Project 2: Decorated Initials

by Nara @ 4:27 am 15 February 2010

I got my inspiration for this project from Daily Drop Cap. The designer Jessica Hirsche posts one letter of the alphabet each day, highly decorated drop caps like a modernized version of the gilded initial caps in very old books. Many of the decorations come in the shapes of vines, leaves, and swirls, so when I read that the purpose of this assignment was to simulate nature, I wondered if it would be possible to simulate a vine effect algorithmically, and mimic the way Jessica Hirsche does some of her drop caps by hand. There would be more limitations, of course. For example, from the very start I decided I would not deal with color — that added dimension would overcomplicate the project far too much. The basic idea was fairly straightforward: given a letter, grow vines or swirls out of its edges.

The reality turned out to be much more complicated, and I’m ashamed to say that this project was rather a failure. It took me a VERY long time just to find a way to get the points on the outside of a letter — and even now it isn’t perfect, since it will also give you points from the counterform of the letter (such as the hole inside of an ‘O’). I’ve gotten around this for most letters by cheating and only grabbing the first 2/3 of the points (since the outer edge generally comes before any inner edges) and then choosing a set of starting points from there. However, this is optimized for letters like the ‘A’ below and doesn’t necessarily yield good results for, say, the letter ‘N’.

Screenshot of program

I had planned to go for a much more swirling, viney look, but I had trouble procedurally generating the vines and producing nice curves. I ended up adapting a version of the Processing tree with Bezier curves instead of straight lines. It wasn’t exactly the look I had been trying to achieve, but it produced the best results with the least overlap and interference between vines.

As shown above, the user is given several input options; namely, you can choose the letter, a font, and then play with a few sliders that will affect the output of the vines/swirls, such as the density, the thickness of the lines, and the size of the leaves at the end of the vines. I had ideas for other user input options (such as symmetry vs. randomness of the output) but did not have time to implement them.

Initially, my plan was to generate the output in such a way so that the resulting decorated letterform could then be lasercut and turned into a stamp. Obviously, I gave up on this idea, as there just wasn’t enough time to pursue it.

All in all, this has been a very frustrating and exhausting project, and I wish I’d known what I was getting myself into when I first conceived it. I’m glad I tried, but I do think it was too ambitious for a project of this length. As Patrick suggested, though, I may continue this for my final project and flesh it out a lot more.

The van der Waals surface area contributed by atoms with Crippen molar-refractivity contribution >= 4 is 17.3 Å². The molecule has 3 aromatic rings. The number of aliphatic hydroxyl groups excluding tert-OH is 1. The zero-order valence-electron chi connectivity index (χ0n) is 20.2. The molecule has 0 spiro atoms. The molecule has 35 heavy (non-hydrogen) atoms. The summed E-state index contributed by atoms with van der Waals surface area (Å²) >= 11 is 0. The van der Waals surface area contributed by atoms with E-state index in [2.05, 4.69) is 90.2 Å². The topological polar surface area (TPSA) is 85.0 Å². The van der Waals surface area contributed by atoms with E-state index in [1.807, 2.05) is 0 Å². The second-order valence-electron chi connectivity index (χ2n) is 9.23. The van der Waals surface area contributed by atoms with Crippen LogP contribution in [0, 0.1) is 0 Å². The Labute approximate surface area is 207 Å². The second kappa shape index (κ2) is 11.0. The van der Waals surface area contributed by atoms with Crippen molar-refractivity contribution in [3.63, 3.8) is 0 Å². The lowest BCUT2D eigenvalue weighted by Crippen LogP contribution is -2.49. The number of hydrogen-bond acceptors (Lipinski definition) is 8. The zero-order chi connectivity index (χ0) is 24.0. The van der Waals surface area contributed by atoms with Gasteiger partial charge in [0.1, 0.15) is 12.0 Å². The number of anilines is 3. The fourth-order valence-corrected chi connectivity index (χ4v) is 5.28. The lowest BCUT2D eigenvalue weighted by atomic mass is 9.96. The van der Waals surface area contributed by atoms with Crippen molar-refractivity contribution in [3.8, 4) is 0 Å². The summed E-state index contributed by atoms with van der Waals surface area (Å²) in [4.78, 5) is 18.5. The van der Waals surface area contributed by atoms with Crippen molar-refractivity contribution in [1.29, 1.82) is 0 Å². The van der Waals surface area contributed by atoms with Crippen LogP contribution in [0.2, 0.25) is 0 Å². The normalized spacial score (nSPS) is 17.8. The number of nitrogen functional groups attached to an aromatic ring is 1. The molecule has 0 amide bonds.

ZIP file of project.

1 Comment

  1. Hi Nara, here are the class’s comments from the crit.

    I love daily drop cap and i love the premise of your project! I definitely think you should pursue it for your final
    I agree – Patrick

    This is a great starting point & an interesting idea for this project. It stood out on the blog to me just b/c of your overall goal.. i just wish it had been executed better (you just need more time) -GFU I agree. The shapes are starting to get there, but obviously this is a very complex problem

    It is possible to computationally synthesize these complex forms using recursive algorithms
    Once you get it just right you can generate beautiful forms very easily and put the drop cap people out of business

    You can get at the outline of a given type form using straight Java (inside Processing):

    Font font = new Font(“sansserif”, Font.PLAIN, 9);
    FontRenderContext fontRenderContext = new FontRenderContext(null, false, false);
    GlyphVector gv = font.createGlyphVector(fontRenderContext, “hello world”);
    Shape shp = gv.getOutline();

    You can then get at the points themselves with shp.getPathIterator()

    More java code… to find the winding rule
    /** Get the winding direction of a set of points
    * @param points An array list of points on the perimeter
    * @return True if the points are in a clockwise direction, else false
    private boolean getWinding(ArrayList points) {
    float total = 0;
    for (int i = 0; i < points.size(); i++) { Point2D.Float thisPoint = points.get(i); Point2D.Float prevPoint, nextPoint; int sizeMinusOne = points.size() - 1; if (i == 0) { prevPoint = points.get(sizeMinusOne); } else { prevPoint = points.get(i - 1); } if (i == sizeMinusOne) { nextPoint = points.get(0); } else { nextPoint = points.get(i + 1); } total += thisPoint.x * (nextPoint.y - prevPoint.y); } total /= 2; return (total > 0) ? true : false;

    } –awesome!


    I’m working on a similar proj where vine and leaves grow on a curtain, feeding themselves light on the way… which might be a way to get them to distribute evenly…

    OpenFrameworks connects to an OpenType library that provides type outline points.
    Geomerative, good research.
    Bit off more than you can chew — good work 🙂
    Seems to need more local intelligence about the letterform, if not an actual growth algorithm.

    Nice applet you’ve built for yourself to test what’s working and what’s not. -SB

    Maybe it would help to print out some letters and hand draw how you would like the plants to be generated. Then study you drawings to figure out why you put the plants where you did. (For example, growing out of the serifs)

    Comment by golan — 18 February 2010 @ 3:10 pm

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